of naturally occurring soil exhausted with each sod harvest can-
not be established, and a deduction for cost depletion is not al-
lowable.” Contrary to these assertions, our data show that the
amount of naturally occurring soil removed with each sod har-
vest can indeed be established, suggesting that reconsideration of
this ruling may be warranted.
Assuming a total area of sod harvested each year of 162,000 ha
(Morris, 2006; National Agricultural Statistics Service, 2008) and
based on the soil removal rates reported in this study (Fig. 4), we
estimate that between 12.0 and 18.7 Tg of soil is permanently
removed from agricultural land by sod harvesting in the United
States every year. Development and enforcement of criteria that
explicitly require preservation of soil resources as a condition for
the purchase of development rights by private and government
entities would contribute substantially to preventing the loss of
soil resources from commercial sod farming. Soil loss associated
with sod farming may also be ameliorated by the adoption of sus-
tainable sod farming practices, such as growing sod on recyclable
organic materials over plastic sheeting (Decker, 2001), and a shi
to more traditional means of establishing turf, such as seeding or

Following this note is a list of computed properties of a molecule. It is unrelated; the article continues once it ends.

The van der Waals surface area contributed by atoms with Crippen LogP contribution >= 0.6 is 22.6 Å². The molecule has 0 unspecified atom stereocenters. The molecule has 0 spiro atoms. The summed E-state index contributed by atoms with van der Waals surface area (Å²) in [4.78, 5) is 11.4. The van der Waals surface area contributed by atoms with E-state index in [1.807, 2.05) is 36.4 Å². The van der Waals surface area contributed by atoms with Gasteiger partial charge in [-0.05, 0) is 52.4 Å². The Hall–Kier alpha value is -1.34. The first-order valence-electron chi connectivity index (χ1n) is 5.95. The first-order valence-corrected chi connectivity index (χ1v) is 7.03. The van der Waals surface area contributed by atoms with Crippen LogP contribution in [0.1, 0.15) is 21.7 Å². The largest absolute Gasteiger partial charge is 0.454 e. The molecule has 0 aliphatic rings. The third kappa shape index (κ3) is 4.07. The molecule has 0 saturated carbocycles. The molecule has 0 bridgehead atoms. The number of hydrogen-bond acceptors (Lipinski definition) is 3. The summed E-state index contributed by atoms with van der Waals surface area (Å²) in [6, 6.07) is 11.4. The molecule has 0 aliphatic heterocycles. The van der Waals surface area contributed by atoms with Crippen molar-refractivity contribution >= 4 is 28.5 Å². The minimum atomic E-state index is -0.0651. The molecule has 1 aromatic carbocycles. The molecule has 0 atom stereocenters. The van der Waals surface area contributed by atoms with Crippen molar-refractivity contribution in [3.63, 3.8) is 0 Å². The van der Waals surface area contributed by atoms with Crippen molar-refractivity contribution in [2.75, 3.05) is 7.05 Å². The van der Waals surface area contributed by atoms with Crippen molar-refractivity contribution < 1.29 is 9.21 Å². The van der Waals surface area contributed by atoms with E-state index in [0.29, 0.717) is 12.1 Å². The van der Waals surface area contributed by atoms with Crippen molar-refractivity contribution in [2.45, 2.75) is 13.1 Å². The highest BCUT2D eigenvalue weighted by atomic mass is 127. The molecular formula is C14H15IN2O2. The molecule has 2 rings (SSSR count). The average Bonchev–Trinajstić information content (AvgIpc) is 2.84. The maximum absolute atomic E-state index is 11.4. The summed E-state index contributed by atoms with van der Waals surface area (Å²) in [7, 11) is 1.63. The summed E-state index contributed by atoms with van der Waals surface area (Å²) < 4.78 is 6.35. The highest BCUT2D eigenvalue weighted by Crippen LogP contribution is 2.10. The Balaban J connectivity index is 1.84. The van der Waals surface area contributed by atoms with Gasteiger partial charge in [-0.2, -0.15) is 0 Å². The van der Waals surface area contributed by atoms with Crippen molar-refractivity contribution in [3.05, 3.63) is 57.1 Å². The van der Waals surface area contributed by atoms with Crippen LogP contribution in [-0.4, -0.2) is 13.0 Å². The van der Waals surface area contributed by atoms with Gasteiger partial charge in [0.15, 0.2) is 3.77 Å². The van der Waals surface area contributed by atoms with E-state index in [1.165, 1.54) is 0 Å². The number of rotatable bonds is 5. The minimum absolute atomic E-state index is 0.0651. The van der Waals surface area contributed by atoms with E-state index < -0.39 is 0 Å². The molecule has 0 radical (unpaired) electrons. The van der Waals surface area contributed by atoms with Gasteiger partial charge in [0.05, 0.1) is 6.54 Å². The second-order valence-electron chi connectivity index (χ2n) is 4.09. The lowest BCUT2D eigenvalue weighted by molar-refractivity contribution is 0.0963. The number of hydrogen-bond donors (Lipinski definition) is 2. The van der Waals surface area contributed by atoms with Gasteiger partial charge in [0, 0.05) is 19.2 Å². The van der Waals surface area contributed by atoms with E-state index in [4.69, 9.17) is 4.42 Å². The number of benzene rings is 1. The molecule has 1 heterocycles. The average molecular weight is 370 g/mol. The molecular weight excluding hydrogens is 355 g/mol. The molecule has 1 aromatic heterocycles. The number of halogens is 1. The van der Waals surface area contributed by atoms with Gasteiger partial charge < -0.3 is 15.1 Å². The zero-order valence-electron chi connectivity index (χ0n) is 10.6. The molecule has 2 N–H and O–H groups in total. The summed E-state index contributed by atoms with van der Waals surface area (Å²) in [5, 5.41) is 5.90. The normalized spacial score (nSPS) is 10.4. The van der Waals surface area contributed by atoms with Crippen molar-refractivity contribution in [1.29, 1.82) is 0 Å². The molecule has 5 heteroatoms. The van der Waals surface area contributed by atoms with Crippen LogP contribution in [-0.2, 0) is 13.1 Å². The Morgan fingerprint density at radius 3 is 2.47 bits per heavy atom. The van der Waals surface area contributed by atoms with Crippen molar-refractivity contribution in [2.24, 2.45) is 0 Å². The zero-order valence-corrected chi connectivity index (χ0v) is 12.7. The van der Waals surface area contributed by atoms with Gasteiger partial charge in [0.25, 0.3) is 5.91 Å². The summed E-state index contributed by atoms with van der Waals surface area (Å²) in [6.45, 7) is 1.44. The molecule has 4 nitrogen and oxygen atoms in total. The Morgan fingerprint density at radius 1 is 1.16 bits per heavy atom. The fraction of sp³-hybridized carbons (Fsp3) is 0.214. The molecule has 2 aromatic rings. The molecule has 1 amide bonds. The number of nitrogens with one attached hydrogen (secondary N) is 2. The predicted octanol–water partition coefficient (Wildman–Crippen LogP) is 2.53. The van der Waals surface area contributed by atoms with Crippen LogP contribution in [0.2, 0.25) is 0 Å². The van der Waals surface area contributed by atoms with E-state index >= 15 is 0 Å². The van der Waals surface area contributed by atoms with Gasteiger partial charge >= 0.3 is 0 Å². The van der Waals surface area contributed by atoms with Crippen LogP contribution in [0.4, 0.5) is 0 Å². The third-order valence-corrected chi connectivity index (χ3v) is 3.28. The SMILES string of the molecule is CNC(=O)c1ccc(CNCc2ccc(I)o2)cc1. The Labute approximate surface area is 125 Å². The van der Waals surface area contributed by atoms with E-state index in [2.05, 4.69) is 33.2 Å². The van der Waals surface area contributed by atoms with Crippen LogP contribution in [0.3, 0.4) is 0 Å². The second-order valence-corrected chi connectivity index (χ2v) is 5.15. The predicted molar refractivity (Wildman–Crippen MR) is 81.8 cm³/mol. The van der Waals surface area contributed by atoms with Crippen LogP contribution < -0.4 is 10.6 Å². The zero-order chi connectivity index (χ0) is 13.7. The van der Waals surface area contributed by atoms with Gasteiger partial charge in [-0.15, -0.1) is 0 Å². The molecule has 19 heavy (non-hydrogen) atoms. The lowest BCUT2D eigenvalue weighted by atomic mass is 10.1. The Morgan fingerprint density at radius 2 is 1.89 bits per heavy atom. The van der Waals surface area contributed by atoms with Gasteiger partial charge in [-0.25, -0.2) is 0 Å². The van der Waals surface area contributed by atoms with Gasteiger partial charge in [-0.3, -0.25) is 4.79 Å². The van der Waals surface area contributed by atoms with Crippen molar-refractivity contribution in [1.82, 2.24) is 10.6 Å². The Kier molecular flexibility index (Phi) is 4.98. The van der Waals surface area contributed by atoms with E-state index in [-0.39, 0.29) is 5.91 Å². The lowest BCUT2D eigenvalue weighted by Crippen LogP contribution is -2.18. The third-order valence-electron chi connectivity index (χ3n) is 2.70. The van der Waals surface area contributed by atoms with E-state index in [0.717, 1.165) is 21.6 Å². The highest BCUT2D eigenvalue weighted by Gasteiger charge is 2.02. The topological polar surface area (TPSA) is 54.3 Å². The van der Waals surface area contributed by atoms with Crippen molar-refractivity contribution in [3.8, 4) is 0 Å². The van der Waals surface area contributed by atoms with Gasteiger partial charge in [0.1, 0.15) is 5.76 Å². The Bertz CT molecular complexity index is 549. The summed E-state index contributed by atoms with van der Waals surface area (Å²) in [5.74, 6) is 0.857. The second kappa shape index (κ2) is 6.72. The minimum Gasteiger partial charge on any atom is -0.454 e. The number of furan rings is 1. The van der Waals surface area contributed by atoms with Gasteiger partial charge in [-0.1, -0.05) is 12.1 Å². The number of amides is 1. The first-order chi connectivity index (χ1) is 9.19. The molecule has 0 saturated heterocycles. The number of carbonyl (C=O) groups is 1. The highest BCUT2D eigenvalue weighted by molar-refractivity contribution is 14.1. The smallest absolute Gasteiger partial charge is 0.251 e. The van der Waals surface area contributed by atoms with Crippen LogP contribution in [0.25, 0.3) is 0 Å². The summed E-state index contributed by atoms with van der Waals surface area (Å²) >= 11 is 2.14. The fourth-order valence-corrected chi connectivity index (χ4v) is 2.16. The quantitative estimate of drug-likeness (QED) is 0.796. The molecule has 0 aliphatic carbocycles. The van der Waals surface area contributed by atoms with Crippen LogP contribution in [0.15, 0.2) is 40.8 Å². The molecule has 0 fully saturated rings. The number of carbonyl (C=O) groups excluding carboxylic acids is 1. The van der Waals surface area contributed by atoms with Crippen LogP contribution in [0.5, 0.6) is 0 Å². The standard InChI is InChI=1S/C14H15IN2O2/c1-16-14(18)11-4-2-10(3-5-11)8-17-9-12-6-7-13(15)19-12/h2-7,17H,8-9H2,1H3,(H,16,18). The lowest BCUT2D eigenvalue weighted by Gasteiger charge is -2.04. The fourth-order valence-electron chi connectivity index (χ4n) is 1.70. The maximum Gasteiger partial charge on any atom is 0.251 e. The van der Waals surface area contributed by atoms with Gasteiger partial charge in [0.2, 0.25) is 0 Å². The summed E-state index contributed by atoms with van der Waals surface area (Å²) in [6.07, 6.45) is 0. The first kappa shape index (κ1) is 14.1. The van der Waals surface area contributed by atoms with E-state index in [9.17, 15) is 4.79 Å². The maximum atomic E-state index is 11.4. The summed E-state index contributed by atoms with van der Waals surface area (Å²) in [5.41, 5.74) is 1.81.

hydroseeding, by landscaping professionals and consumers.
Our results show that soil removal associated with the con-
ventional harvesting of Kentucky bluegrass blend sod results in
a net loss of agriculturally productive soil that is more than an
order of magnitude larger than the tolerable soil loss value. e
data also show that soil loss is directly proportional to years un-
der sod production. is information needs to be taken into con-
sideration when evaluating the costs and bene ts of sod farming.
Speci cally, our results suggest that decisions concerning the
land use planning process, transactions involving the purchase
of development rights, and tax credits for soil depletion should
incorporate the soil loss associated with conventional sod har-
is research was funded in part by a grant from the USDA-NRCS to
M. Stolt and J. Amador. We wish to thank the anonymous land owners
for access to their property. is paper is contribution no. 5232 from the
Rhode Island Agricultural Experiment Station.